The X-T3 has inherited the 3.69 million-dot (1280 x 960) OLED electronic viewfinder from Fujifilm's X-H1 and GFX 50S, which is as nice an EVF as you'll find these days. The EVF is slightly (read: unnoticeably) smaller than that of its predecessor, with a magnification of 0.75x compared to 0.77x. Fujifilm has extended the viewfinder back away from the body by 3mm in order to keep your nose off of the display. The eyepoint remains at 23mm.

By default the refresh rate is a pleasant 60 fps, and if you turn on 'boost mode' it rises to 100 fps.

Some mirrorless cameras experience a drop in EVF resolution while focusing or shooting bursts, or only use the full resolution in playback mode. The good news here is that the X-T3's viewfinder resolution remains unchanged, meaning you get the full resolution benefit of the 3.69M dots. The refresh rate and brightness of the screen drop if the camera's been unused for a while, though, which is presumably part of how Fujifilm has squeezed a bit more life out of the battery.


As mentioned above, the X-T3's LCD is now touch-enabled. It has the same unusual method of articulation as its predecessor. As on most of its peers, it can tilt up or down. What makes this display unique is that, at the press of a button, you can tilt the screen left-to-right, which makes the most sense when shooting in portrait orientation. It's a bit of a shame that this video-centric camera doesn't offer a fully articulating screen.

As for the display itself, it's 3.2" in size and has 1.04 million dots, which is pretty standard these days.

Memory and connections

As with the X-T2, there are two memory card slots on the X-T3. Better yet, each of them supports UHS-II / V90 cards, which you'll need when shooting 4K video or 30 fps bursts. You can select to have the second card serve as backup or overflow storage. Two other options allow you to have Raws on one card and JPEGs on another, or the same for stills and video.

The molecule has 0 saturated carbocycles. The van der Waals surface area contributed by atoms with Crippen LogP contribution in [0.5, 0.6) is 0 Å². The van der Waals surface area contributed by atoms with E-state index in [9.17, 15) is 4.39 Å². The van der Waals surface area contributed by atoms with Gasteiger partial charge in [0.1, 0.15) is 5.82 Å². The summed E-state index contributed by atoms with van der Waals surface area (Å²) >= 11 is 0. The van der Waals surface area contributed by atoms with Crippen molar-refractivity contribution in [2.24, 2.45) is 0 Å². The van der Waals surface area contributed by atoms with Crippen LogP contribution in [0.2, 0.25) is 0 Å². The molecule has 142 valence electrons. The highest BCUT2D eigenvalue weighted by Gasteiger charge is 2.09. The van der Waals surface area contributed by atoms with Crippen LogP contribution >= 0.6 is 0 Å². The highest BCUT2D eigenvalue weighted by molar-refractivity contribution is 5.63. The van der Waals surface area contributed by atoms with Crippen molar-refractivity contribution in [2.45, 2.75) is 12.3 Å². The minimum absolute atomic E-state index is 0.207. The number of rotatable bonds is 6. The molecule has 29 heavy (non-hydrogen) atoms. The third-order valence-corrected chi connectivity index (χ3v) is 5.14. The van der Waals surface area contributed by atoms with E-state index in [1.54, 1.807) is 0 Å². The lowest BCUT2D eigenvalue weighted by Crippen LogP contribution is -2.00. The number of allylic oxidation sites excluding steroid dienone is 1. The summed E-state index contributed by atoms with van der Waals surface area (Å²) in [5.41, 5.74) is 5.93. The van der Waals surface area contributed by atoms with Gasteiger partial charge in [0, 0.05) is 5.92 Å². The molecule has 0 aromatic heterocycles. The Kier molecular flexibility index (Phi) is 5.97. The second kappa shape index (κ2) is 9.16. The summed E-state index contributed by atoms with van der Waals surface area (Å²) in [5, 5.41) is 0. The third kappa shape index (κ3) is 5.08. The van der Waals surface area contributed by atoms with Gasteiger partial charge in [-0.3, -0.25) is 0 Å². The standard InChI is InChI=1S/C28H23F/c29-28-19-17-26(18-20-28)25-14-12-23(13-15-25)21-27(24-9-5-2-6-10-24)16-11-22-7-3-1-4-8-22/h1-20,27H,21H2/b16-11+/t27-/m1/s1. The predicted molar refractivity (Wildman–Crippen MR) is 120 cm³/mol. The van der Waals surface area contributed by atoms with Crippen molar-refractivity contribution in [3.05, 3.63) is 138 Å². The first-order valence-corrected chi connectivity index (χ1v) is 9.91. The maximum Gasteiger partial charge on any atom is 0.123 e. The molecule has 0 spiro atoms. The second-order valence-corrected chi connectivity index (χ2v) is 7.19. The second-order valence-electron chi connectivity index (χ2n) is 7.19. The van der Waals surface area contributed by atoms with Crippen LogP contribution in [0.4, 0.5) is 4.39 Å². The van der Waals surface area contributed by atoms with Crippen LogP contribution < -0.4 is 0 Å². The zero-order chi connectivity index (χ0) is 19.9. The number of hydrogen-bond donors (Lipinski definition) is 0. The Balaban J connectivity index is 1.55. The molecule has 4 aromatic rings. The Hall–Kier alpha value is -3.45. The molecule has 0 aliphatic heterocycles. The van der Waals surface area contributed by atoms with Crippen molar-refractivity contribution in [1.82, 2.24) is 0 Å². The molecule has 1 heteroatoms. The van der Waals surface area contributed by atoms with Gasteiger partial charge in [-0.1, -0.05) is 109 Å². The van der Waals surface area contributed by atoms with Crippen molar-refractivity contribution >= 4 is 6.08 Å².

There are a total of six ports on the X-T3: microphone (3.5mm), headphone (3.5mm), USB-C, micro HDMI, remote release connector and a flash sync terminal. The door over the mic/headphone/USB/HDMI sockets can be removed for when the camera is on a rig.

Battery and battery grip

The X-T3 uses the familiar NP-W126S lithium-ion battery, which can last for about 390 shots (per CIPA standard) before running out of juice. That battery life number is good number for a mirrorless camera (and, as always we expect it to be very conservative compared with 'normal' shooting) but is significantly behind what a DSLR can do. Even reaching this figure of 390 shots per charge sees the camera drop to a slower, darker preview after about 10 seconds.

If you want a lot more battery power there's always the optional VG-XT3 battery grip. With the grip attached the X-T3 has three batteries, providing almost 1200 shots per charge. Fujifilm has designed the grip in such a way that the camera will switch between batteries seamlessly, so videos and continuous bursts are not interrupted.

The grip has Fn, Q.Menu, AE-L and AF-L buttons, along with an AF joystick and normal/boost mode switch. There's also a control dial and lockable shutter release.